Pretty women are often compared to Venus, the goddess of love and beauty. But, when many people make this reference it is often as much to the famous painting by Botticelli as it is to the Roman goddess herself. The Birth of Venus is considered a timeless masterpiece and one of only 137 such works by the Early Renaissance master, Sandro Botticelli. Of these a mere handful are privately owned. His works are now among the priciest in the world and only a year after the last one came up for auction another is set to for the gavel in January of 2022.

Botticelli Man of Sorrows
Via: Sotheby’s

The upcoming auction will take place in New York through Sotheby’s. The painting is The Man of Sorrows, an emotive painting in rich red with a dark background that conveys the utter grief and conviction of Christ after his crucifixion. The name of the painting is taken from the Book of Isaiah in the Old Testament where Christ is described as being “despised” by humanity and “a man of sorrows, acquainted with deepest grief”. This representation has prompted many an artist, beginning in the Medieval period, to portray Jesus post-crucifixion with various backgrounds and attending angels or tools.

The painting shows Christ looking directly at the viewer, something the painting has in common with the world’s most expensive painting, Salvator Mundi by Leonardo da Vinci (which sold for $450M in 2017). The second most expensive painting in the world is the Botticelli work, Young Man Holding a Roundel, which sold for $92.2M in early 2021.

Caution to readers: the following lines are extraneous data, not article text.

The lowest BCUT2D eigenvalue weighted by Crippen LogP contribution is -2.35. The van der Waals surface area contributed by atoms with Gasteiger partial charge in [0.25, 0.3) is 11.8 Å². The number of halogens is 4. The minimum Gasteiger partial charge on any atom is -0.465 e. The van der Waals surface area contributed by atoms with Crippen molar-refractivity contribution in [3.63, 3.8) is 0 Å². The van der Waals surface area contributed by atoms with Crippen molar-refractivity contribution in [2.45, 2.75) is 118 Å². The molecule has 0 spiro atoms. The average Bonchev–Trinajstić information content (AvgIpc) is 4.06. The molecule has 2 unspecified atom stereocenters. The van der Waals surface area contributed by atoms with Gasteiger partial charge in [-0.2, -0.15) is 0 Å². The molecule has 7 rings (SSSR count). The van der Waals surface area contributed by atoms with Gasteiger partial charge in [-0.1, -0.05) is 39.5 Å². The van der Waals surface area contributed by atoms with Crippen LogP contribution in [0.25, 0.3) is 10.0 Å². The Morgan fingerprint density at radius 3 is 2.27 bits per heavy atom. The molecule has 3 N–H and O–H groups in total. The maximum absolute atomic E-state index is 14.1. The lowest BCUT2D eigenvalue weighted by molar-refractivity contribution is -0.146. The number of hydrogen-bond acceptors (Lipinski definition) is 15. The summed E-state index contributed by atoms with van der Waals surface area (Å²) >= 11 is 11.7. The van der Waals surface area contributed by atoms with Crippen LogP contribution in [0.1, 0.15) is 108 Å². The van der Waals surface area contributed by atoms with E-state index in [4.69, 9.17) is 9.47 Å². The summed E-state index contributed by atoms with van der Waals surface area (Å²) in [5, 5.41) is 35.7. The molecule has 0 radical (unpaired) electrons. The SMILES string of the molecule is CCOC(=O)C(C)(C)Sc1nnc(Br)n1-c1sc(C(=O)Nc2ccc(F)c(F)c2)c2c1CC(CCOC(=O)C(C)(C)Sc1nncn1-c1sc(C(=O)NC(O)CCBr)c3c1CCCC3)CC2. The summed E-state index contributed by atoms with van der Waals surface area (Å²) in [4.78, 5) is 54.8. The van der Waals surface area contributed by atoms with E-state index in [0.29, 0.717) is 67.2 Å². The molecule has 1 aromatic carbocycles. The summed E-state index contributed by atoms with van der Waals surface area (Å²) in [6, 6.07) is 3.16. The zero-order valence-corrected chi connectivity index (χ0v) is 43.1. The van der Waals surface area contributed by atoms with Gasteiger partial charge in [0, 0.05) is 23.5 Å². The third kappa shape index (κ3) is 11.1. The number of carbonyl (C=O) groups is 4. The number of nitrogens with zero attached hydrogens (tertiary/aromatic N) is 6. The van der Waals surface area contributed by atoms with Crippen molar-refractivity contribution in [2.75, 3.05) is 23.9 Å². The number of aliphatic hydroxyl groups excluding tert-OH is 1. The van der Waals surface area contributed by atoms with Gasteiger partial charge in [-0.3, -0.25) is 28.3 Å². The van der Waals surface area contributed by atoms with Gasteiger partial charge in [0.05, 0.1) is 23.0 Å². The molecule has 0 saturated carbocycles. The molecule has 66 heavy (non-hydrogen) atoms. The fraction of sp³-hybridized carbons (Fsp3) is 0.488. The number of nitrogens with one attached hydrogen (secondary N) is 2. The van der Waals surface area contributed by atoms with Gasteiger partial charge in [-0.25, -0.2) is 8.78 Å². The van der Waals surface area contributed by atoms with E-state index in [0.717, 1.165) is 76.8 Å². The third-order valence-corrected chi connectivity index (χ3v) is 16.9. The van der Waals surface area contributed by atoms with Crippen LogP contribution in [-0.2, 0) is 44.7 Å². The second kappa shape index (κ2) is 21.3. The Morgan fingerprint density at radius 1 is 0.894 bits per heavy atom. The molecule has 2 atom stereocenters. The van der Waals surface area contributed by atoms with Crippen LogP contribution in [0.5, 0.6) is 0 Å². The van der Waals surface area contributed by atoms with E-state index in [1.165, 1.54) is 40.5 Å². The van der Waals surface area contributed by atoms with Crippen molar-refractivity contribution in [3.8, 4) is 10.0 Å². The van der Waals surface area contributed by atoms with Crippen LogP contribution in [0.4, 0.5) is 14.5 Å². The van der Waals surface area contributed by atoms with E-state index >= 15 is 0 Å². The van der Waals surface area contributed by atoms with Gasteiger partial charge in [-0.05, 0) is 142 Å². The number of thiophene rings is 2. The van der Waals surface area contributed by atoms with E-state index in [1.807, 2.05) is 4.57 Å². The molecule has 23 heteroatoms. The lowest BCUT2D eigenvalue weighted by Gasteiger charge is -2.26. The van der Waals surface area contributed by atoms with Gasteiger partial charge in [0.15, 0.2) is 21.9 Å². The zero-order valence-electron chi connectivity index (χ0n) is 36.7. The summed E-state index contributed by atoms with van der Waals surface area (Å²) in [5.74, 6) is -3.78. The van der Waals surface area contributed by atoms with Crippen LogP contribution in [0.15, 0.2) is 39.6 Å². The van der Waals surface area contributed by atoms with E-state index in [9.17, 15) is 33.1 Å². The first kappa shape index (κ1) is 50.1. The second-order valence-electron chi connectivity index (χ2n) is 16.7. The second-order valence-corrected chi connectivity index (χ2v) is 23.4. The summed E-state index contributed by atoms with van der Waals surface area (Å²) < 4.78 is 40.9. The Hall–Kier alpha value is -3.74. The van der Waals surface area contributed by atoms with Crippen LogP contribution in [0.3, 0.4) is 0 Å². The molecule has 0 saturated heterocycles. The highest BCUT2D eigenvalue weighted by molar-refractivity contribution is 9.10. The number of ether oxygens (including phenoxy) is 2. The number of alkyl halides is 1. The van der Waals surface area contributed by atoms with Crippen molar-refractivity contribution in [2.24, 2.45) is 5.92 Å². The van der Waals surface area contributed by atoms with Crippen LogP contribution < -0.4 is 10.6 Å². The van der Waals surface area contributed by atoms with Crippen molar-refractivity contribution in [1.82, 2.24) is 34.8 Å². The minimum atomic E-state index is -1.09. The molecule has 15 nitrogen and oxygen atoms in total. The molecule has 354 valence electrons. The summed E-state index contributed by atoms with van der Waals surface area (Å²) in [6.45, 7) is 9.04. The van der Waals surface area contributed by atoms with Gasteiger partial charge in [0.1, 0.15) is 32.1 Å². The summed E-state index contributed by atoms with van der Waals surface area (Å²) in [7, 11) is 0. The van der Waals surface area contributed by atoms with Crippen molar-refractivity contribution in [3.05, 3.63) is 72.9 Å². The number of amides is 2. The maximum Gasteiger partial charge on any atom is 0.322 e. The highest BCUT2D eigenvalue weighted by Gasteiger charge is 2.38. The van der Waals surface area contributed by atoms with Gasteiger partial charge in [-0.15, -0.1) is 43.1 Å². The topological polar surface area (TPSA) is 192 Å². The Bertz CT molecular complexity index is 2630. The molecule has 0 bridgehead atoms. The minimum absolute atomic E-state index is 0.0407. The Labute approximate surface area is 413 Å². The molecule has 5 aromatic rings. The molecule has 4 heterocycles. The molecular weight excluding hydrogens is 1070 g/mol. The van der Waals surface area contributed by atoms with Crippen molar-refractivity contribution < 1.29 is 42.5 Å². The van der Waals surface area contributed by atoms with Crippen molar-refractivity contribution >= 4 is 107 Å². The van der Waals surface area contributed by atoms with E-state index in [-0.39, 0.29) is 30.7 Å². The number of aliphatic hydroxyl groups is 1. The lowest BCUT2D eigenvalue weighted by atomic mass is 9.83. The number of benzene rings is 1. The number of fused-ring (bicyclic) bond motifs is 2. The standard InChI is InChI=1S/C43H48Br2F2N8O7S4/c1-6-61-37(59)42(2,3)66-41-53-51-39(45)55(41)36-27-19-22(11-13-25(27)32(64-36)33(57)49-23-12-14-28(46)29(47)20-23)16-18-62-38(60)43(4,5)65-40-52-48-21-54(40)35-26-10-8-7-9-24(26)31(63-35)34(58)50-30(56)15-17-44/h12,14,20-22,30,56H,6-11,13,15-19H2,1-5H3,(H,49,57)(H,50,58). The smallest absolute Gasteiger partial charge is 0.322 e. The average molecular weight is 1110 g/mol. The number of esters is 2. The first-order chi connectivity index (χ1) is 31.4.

To have 2 Botticelli paintings come up for auction within a year of each other is unheard of. George Wachter, Chairman and Co-Worldwide Head of Old Master Paintings at Sotheby’s has called the timing of 2 auctions so close together a “once-in-a-generation phenomenon”.

Botticelli Man of Sorrows
Via: Sotheby’s

The Man of Sorrows was completed around 1500 in the latter part of the artist’s lifetime. The use of angels depicted in gray around Christ’s head is meant to emulate carved stone in a technique known as en grisaille.

The angels hold the tools or arms to the Passion of Christ- items relating to his crucifixion such as the ladder, the hammer, and pincers. This is a common theme in Man of Sorrows artwork, but Botticelli’s is perhaps the best-known of this style in the world. These paintings are rather like the stations of the cross, were they to be combined into a single image that conveys the entire story on one panel.

Master ES Man of Sorrows
Circa 1460 Man of Sorrows engraving. Via: “Master E.S.” (Unknown German printmaker)/Wiki Commons

Botticelli’s Man of Sorrows will be shown on a world tour before landing in New York for the auction in January. The pre-auction estimate is held at over $40M, but it could go even higher than that depending on how many interested parties there are.